Very common at the beginning of psychoses, melancholy ideas may persist through the entire duration of the disease, as in involutional melancholia.

The principal varieties are:

(A) Ideas of humility and of culpability. The latter are also called ideas of self-accusation;

(B) Ideas of ruin;

(C) Hypochondriacal ideas;

(D) Ideas of negation.

(A) Ideas Of Humility And Of Culpability

The patient considers himself a being good for nothing, wretched, undeserving of the attention bestowed upon him, and accuses himself of imaginary faults or crimes. Often he will seek out from his past life some insignificant act to which he will attribute extreme gravity: he stole some apples when he was a boy, or he forgot to make the sign of the cross once upon entering a church. The idea of the crime committed entails also ideas of merited punishment: he expects every instant to be arrested, put to death, cut to pieces, thrown into hell, etc.

(B) Ideas Of Ruin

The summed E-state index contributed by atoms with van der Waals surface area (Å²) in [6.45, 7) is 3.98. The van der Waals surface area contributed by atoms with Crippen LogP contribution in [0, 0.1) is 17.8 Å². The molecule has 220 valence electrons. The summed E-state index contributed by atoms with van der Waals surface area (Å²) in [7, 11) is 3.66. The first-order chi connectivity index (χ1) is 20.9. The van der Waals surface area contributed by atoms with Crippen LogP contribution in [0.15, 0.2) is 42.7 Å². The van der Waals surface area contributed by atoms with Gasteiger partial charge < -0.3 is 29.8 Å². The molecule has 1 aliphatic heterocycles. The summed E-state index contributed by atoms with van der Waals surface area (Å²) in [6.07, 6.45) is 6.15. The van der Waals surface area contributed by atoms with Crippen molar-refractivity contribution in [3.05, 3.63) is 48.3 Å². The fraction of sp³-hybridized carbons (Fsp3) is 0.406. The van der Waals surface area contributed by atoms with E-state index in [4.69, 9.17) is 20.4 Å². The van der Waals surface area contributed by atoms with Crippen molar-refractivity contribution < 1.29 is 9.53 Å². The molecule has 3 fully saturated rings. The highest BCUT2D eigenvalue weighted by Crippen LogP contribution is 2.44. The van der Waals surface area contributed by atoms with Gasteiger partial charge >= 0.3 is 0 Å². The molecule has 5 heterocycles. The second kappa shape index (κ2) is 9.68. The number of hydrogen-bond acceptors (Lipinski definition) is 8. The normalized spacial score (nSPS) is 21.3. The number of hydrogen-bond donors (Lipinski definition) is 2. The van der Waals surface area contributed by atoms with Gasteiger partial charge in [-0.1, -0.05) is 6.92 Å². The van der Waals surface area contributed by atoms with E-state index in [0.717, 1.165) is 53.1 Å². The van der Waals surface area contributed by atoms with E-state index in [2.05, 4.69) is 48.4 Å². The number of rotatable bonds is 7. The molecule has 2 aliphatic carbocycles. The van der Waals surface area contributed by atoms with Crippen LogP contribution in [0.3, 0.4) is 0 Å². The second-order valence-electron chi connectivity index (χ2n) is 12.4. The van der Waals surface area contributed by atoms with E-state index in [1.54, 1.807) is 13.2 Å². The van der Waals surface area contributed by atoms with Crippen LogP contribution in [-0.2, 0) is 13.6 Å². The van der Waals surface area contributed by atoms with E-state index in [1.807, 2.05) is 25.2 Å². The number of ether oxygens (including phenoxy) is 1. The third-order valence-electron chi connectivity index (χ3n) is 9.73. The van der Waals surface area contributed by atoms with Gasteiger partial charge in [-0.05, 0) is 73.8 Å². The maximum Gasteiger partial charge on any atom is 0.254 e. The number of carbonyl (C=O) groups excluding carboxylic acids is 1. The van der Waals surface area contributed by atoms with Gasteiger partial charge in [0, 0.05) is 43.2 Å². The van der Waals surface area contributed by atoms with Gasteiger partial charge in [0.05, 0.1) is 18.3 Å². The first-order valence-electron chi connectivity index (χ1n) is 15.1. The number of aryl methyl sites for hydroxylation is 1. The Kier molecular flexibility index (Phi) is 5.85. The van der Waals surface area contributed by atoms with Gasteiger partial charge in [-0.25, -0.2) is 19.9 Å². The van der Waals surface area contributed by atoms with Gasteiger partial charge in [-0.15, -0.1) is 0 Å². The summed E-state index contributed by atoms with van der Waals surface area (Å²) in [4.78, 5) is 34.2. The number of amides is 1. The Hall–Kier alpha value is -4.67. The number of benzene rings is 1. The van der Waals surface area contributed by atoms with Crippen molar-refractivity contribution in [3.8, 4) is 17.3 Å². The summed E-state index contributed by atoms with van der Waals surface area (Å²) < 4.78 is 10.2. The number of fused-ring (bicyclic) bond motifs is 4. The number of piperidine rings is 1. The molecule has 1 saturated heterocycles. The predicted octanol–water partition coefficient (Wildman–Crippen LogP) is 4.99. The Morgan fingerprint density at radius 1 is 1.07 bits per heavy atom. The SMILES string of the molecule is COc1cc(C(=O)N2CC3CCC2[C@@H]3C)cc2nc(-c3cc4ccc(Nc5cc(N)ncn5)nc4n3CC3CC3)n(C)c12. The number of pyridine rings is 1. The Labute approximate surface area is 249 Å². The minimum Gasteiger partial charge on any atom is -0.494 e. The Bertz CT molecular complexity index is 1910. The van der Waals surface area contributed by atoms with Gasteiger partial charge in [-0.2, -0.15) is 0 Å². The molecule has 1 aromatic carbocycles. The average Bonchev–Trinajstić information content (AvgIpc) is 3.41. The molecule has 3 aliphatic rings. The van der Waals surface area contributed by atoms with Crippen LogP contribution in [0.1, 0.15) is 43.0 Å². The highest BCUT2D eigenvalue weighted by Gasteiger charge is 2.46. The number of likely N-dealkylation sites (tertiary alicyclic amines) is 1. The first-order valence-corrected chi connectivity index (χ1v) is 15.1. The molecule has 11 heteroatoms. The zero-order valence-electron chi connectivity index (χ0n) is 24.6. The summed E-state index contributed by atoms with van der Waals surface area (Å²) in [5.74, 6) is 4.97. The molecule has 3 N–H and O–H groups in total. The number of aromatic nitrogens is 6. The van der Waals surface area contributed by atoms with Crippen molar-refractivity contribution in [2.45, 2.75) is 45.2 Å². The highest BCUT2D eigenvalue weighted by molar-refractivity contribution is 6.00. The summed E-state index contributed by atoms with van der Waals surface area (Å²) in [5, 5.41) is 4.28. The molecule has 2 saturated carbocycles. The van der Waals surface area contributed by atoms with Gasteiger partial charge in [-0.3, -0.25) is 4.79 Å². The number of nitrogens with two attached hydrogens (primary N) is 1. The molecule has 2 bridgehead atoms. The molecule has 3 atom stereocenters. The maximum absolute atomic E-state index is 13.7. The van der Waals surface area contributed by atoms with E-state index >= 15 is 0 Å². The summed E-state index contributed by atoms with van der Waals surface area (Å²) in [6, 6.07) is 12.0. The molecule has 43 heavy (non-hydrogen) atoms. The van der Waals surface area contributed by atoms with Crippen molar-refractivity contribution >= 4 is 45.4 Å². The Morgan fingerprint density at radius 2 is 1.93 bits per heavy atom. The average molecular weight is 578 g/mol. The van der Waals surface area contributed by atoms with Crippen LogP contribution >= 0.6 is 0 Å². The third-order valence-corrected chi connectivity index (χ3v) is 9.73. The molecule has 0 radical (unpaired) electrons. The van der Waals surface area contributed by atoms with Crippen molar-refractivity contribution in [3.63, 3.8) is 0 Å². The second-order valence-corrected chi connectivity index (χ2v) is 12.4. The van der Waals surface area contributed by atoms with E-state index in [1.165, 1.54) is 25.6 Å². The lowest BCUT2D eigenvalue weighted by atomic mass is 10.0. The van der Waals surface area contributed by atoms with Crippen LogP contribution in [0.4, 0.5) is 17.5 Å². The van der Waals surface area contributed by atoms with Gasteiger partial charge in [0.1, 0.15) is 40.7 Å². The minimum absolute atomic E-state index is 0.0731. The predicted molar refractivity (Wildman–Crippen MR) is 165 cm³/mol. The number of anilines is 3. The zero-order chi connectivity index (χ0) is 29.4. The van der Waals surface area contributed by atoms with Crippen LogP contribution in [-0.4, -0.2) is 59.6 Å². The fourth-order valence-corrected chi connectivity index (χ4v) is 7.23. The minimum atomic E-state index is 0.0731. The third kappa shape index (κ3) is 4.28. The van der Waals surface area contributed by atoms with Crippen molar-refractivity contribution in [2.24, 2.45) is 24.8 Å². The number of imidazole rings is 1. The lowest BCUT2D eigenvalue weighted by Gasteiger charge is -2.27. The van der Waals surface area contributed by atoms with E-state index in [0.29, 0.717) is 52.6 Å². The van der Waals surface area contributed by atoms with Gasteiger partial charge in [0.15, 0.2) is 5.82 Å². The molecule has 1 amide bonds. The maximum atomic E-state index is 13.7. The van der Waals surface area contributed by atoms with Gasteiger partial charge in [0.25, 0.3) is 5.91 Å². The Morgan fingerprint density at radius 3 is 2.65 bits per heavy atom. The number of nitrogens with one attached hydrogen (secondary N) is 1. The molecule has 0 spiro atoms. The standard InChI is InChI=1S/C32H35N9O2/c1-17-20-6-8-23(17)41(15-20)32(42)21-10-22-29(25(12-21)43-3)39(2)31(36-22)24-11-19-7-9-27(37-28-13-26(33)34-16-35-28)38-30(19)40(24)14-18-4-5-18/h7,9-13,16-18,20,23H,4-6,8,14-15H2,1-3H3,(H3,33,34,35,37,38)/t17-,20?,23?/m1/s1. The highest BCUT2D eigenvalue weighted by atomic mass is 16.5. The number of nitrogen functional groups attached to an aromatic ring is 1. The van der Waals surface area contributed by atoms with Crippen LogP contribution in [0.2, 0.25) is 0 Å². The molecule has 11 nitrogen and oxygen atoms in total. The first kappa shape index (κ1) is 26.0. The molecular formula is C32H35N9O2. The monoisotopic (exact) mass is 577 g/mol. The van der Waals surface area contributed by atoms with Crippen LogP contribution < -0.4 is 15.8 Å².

These are frequent in senile dements; the patient believes himself to be without any means, bereft of everything; his clothes will be sold; some day he will be found dead of starvation on a public road.

(C) Hypochondriacal Ideas

These concern the subject himself, involving either the physical sphere - the stomach is obstructed, the spinal marrow is softened, the entire organism is affected by an incurable disease - or the psychic sphere, constituting psychic hypochondriasis: the mind is paralyzed, the intelligence is destroyed, the will power is annihilated.

Hypochondriacal ideas are sometimes dependent upon an actual diseased condition which, however, is falsely interpreted by the patient (Hypochondria cum materia).1

(D) Ideas Of Negation

In some cases these concern the subject himself, and are then nothing but hypochondriacal ideas pushed to an extreme: the brain, the heart, etc., are destroyed, the bones are replaced by air, the body is nothing but a shadow without a real existence. In other cases they are referred to the external world: the sun is dead, the earth is nothing but a shadow, the universe itself exists no more (metaphysical ideas of negation).

1 Pick. Zur Lehre von der Hypochondrie. Allg. Zeitscher. f. Psychiat, 1903, Nos. 1-2.